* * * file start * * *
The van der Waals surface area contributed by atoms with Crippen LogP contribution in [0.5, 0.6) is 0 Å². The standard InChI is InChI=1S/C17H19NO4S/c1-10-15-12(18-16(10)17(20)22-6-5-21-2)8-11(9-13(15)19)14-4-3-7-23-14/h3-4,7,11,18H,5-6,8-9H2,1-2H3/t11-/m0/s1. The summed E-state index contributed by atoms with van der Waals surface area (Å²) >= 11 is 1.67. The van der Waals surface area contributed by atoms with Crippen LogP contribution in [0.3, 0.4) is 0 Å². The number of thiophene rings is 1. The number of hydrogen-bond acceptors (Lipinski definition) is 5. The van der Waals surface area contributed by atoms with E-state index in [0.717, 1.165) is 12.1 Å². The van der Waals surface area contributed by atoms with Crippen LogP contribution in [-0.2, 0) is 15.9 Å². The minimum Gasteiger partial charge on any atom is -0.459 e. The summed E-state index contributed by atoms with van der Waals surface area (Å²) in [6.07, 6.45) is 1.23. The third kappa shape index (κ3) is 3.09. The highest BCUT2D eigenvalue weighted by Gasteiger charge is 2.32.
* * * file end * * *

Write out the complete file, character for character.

The van der Waals surface area contributed by atoms with Crippen LogP contribution in [0.5, 0.6) is 0 Å². The standard InChI is InChI=1S/C17H19NO4S/c1-10-15-12(18-16(10)17(20)22-6-5-21-2)8-11(9-13(15)19)14-4-3-7-23-14/h3-4,7,11,18H,5-6,8-9H2,1-2H3/t11-/m0/s1. The summed E-state index contributed by atoms with van der Waals surface area (Å²) >= 11 is 1.67. The van der Waals surface area contributed by atoms with Crippen LogP contribution in [0.3, 0.4) is 0 Å². The number of thiophene rings is 1. The number of hydrogen-bond acceptors (Lipinski definition) is 5. The van der Waals surface area contributed by atoms with E-state index in [0.717, 1.165) is 12.1 Å². The van der Waals surface area contributed by atoms with Crippen LogP contribution in [-0.2, 0) is 15.9 Å². The minimum Gasteiger partial charge on any atom is -0.459 e. The summed E-state index contributed by atoms with van der Waals surface area (Å²) in [6.07, 6.45) is 1.23. The third kappa shape index (κ3) is 3.09. The highest BCUT2D eigenvalue weighted by Gasteiger charge is 2.32.